You're driving along and a song from Justin Bieber/One Direction/latest one hit wonder starts playing on the radio. You frantically hit buttons on the stereo to change stations when all you really want to do is yell "make the Biebster stop".
In the past, using voice control to change stations would be telling your teen sitting next to you, who loves Justin and is singing along, to "turn off that song", but Ford has come to the rescue.
Fitted into the latest Focus models in New Zealand will be SYNC, hands-free technology with which drivers can manage their mobile phone or digital media player either by steering wheel-mounted controls or voice commands.
First introduced in North America, SYNC is now installed in more than four million Ford vehicles globally and was recently launched here and in Australia. Using Bluetooth technology, SYNC can wirelessly connect a range of mobile phones to the new Focus through a process called pairing. Once paired, SYNC will automatically transfer all the names and numbers in the phone's contact list to the in-vehicle system and whenever the phone is brought back into the vehicle.
A microphone inside the cabin lets you use you mobile phone hands-free while driving.
To make a phone call you pushed a button on the steering wheel and saying someone's name.
SYNC also allows the same features on the phone - including caller ID, call waiting, a signal strength and phone battery charge icons - and could recognise the user's ringtone on supported phones and play it when a call came in.
The system can also give the driver full hands-free control over portable media players and USB storage devices. You can even browse your music collection by using voice commands. SYNC can also put together a playlist of the music the driver is in the mood for with the "play similar" command. But don't expect Justin Bieber to be on any playlist.
At Ford Australia's Melbourne headquarters recently, an engineer explains to motoring writers how the system works, "and it even recognises the Australian accent now".
"What about the New Zealand accent?" I asked.
Cue jokes from Aussie colleagues about saying fish and chips and the number six.
The Ford engineer looks at me blankly. So that's a no.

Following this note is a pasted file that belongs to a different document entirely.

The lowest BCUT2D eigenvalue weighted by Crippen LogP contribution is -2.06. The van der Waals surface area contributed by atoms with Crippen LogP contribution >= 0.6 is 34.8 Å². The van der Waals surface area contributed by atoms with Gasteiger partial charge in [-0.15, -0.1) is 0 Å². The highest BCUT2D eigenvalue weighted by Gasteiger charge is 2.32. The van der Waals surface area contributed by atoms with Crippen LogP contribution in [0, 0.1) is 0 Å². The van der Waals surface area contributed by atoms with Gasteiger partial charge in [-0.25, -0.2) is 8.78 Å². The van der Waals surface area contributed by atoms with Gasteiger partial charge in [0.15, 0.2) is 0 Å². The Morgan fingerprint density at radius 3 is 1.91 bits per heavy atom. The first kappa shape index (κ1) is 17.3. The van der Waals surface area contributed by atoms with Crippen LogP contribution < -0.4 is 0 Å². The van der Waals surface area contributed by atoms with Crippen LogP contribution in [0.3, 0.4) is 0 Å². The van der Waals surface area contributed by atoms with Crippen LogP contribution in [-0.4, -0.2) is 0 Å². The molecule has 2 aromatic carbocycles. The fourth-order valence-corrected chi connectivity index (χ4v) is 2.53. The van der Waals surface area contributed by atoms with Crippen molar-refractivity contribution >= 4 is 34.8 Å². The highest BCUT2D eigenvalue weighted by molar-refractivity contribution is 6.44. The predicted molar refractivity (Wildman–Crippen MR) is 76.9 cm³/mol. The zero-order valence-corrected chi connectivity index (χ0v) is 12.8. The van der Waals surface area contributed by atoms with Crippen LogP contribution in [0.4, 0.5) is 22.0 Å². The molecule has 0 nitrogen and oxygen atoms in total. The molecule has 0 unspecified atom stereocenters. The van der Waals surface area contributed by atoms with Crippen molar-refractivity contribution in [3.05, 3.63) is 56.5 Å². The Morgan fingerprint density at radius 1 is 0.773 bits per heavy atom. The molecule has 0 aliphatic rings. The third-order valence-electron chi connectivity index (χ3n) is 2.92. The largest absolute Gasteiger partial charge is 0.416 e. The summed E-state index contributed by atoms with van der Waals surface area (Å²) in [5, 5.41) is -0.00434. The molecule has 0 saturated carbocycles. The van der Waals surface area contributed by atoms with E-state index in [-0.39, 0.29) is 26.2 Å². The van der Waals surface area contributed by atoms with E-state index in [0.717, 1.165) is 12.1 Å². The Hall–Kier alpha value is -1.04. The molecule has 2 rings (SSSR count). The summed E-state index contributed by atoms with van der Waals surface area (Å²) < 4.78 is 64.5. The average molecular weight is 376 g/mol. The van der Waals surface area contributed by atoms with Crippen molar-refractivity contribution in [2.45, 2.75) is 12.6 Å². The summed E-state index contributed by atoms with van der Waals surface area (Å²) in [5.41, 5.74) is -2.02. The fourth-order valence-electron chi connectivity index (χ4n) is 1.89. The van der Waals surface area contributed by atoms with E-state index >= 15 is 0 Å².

Having used voice-activated systems before - Mazda's new CX5 has it for its navigation system - I know you either had to speak v-e-r-y s-l-o-w-l-y or use a tone favoured by the royal family. But as I sit in one of the Focus cars in Ford HQ with the engineer to test SYNC, he assures me that I'd find it simple.
"Push the voice-activate button on the steering wheel," he said, "wait for the ear symbol on the stereo to light up and ask for Kylie Minogue."
I look at him. Kylie? Really?
But I follow the instructions - and had to repeat the Kylie request three times as it didn't recognise my Kiwi accent so I revert to the Queen voice and soon Kylie is chirping away.
Next task is ringing up the big boss of Ford Australia, Bob Graziano, using SYNC. Really, I implored the engineer, 'Graz-i-a-no'? SYNC couldn't under me saying 'Kylie' couldn't we just try the HQ receptionist or even Kylie Minogue?
Again, hit the button on the steering wheel, wait for the ear to light up and say: "Ring Bob Graziano's phone", slowly. It works and soon I'm leaving a voice message for the Ford boss.
In America, where Graziano is from, the SYNC system has been expanded with features that can contact emergency services automatically in the event of a serious accident with an airbag deployment or fuel pump shut-off.
Before initiating the emergency call, the vehicle's SYNC system would provide a 10-second window to allow the driver or passenger to decide whether to cancel the call. If not manually cancelled within the 10-second window, SYNC would place the emergency call.
When emergency services answered the call, an introductory message would relay the accident location co-ordinates based on the on-board GPS unit.
The service wasn't planned for Australasia yet. And SYNC won't be able to prevent Justin Bieber playing on your stereo. Yet.By Liz Dobson